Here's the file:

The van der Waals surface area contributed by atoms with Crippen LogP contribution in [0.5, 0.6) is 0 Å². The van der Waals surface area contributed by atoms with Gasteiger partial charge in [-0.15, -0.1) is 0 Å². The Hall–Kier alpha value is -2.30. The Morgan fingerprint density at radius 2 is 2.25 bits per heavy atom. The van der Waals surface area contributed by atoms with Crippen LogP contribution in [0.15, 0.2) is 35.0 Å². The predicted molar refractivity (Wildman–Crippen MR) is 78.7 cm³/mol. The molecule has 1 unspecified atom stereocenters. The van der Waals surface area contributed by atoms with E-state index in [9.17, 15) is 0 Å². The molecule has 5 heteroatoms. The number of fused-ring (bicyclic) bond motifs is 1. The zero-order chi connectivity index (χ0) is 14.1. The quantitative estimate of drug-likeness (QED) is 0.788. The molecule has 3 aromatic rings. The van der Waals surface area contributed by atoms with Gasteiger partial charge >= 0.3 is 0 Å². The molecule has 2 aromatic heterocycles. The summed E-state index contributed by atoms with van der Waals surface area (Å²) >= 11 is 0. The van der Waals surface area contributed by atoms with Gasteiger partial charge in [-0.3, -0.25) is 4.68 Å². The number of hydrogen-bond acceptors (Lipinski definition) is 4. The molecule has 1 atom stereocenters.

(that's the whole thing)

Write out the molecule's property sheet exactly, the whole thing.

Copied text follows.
The van der Waals surface area contributed by atoms with Crippen LogP contribution in [0.5, 0.6) is 0 Å². The van der Waals surface area contributed by atoms with Gasteiger partial charge in [-0.15, -0.1) is 0 Å². The Hall–Kier alpha value is -2.30. The Morgan fingerprint density at radius 2 is 2.25 bits per heavy atom. The van der Waals surface area contributed by atoms with Crippen LogP contribution in [0.15, 0.2) is 35.0 Å². The predicted molar refractivity (Wildman–Crippen MR) is 78.7 cm³/mol. The molecule has 1 unspecified atom stereocenters. The van der Waals surface area contributed by atoms with E-state index in [9.17, 15) is 0 Å². The molecule has 5 heteroatoms. The number of fused-ring (bicyclic) bond motifs is 1. The zero-order chi connectivity index (χ0) is 14.1. The quantitative estimate of drug-likeness (QED) is 0.788. The molecule has 3 aromatic rings. The van der Waals surface area contributed by atoms with Gasteiger partial charge >= 0.3 is 0 Å². The molecule has 2 aromatic heterocycles. The summed E-state index contributed by atoms with van der Waals surface area (Å²) >= 11 is 0. The van der Waals surface area contributed by atoms with Gasteiger partial charge in [-0.3, -0.25) is 4.68 Å². The number of hydrogen-bond acceptors (Lipinski definition) is 4. The molecule has 1 atom stereocenters.